State News

Days after Obama visit, NC sees jobless rate inch up

Posted October 21, 2011 3:01 a.m. EDT
Updated October 22, 2011 10:43 a.m. EDT

Unemployment

— Days after President Barack Obama stumped in North Carolina for his jobs proposals, officials reported Friday that the state's unemployment rate edged up in September.

The state Employment Security Commission reported that the jobless rate was 10.5 percent, up from 10.4 percent in August. The rate is the highest in a year and a half and remains far above the national average of 9.1 percent.

The number of unemployed people statewide increased by 4,498 in September, to 473,937, while the number of people with jobs increased by 1,324, to 4,032,376, according to the ESC.

Obama says his jobs proposals would put thousands of North Carolina teachers, police officers, construction workers and others back to work. The U.S. Senate rebuffed his American Jobs Act last week and defeated a portion this week that called for giving money to local governments for hiring after the president decided to introduce the measure piecemeal. The Senate next plans to take up a $60 billion proposal for infrastructure improvements nationwide.

North Carolina's construction industry showed the greatest gains in September, adding 2,800 jobs, while the public sector lost 13,700 jobs and the financial industry dropped 3,000, the ESC reports.

Michael West, who has worked in construction for years, said he went into business for himself when the industry collapsed in the sub-prime mortgage meltdown a few years ago.

"It's been pretty bad up until about six months ago," West said, noting he's recently been nailing down jobs like tearing down a screened porch and replacing it with a multi-level deck.

"I'm seeing work come after work, which I haven't seen in the last three or four years," he said.

Permits for new home construction in Wake County soared 89 percent, from 222 in January to 420 in August, while permits for home additions and remodeling jumped 69 percent, from 314 to 533, in the same period.

Still, employment experts said they don't believe single-family homes are driving the market.

"I think we're seeing much more multi-use apartments," said Jeff Stocks of staffing company Manpower. "Many families are just looking for flexibility, and we're seeing construction go up in that area."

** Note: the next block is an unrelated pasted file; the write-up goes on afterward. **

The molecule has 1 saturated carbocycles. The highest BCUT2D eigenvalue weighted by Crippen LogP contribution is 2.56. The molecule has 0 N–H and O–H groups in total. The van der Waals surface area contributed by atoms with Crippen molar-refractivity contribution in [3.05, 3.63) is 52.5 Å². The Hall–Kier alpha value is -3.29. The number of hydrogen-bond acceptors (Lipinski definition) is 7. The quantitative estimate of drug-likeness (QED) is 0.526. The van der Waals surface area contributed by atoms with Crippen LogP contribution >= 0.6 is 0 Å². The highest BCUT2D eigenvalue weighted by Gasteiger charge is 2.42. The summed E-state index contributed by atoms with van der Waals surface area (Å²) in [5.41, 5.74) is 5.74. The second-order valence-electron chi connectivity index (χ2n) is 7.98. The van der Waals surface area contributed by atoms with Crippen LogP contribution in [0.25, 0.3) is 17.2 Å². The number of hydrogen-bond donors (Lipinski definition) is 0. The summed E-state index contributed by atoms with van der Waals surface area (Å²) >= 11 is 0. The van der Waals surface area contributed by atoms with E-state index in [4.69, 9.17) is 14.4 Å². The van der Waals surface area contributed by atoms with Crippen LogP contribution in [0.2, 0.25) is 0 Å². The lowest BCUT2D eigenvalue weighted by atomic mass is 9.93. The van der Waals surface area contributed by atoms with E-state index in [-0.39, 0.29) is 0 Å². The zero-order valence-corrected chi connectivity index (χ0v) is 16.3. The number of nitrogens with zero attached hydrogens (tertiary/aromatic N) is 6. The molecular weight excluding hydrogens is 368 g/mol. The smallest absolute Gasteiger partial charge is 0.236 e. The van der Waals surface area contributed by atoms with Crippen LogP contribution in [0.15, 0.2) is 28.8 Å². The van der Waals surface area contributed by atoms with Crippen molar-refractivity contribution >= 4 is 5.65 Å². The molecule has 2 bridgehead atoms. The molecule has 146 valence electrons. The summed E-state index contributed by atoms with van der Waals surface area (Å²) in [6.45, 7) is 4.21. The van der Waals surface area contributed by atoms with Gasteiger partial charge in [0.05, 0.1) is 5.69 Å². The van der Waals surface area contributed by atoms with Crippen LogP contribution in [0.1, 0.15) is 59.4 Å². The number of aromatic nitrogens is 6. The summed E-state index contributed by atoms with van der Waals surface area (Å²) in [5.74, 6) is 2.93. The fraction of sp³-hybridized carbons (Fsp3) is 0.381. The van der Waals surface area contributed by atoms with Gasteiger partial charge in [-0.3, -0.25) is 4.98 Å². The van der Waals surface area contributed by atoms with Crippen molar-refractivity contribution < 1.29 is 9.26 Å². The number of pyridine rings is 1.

Another Manpower executive, Jonas Prising, said the unemployment picture is more stark when looking at people's education and skills levels.

"The unemployment rate for those with a college degree is 4.7 percent in September on a nationwide basis. For those without a high school diploma, it's 18 or 19 percent," Prising said. "So, you're seeing a very strong divergence between those (who) have skills that are in demand and those (who) don't have the skills or have been out of the workforce for a long time."

West said he just hopes the worst is behind him.

"I don't want to jinx anything, (but) yeah, it's looking much better," he said. "It's easier now to think about vacations and those kinds of things because we're able to set some money back, which is good."

Government job losses mount

In the past year, private-sector jobs in North Carolina have increased by 28,400, while state and local governments have shed 18,700 jobs.

Federal government added about 100 jobs and the state 2,600 jobs in September, but local governments cut 16,400 jobs from their payrolls – a nearly 4 percent drop in one month – many of them teachers.

The North Carolina Department of Public Instruction reported last month that more than 4,000 teachers and teaching assistants were cut in the state budget that took effect in July. Nearly half were people who were laid off.

Republican lawmakers said those numbers were preliminary and predicted that most laid-off teachers would be rehired.

"Of course (school districts) would like to rehire them, but I'm not getting a lot of feedback that they are doing a lot of that now," Philip Price, DPI's chief financial officer, said Friday.

According to the ESC, there were 15,700 fewer education jobs in North Carolina in September than a year ago. Price said, however, that DPI doesn't have figures on teaching positions statewide because local districts decide how many people to hire with the per-student money provided by the state. Also, federal and local funds pay for some teaching positions.

"We usually are set up to report in December what is the enrollment picture out there," he said. "We have 200,000-plus people employed in our public schools, so it's difficult to pick a point in time and gather that information."

Sheri Strickland, president of the North Carolina Association of Educators, said she expects the state will find that a large chuck of the lost government jobs belonged to teachers.

"I'm sure that many of those we will find out were teacher jobs because the locals ended up with such a large discretionary cut," Strickland said. "Given the cuts that they've sustained over the past couple of years, they were left with nowhere to go but to people."

The state's unemployment rate increase between July and August was one of the sharpest in the country, behind only Illinois and Pennsylvania – two other states in which manufacturing has been a big employer.

North Carolina has lost 289,300 non-farm jobs since the recession began in December 2007, with manufacturers shedding nearly one out of five positions, or 99,300 jobs in that time.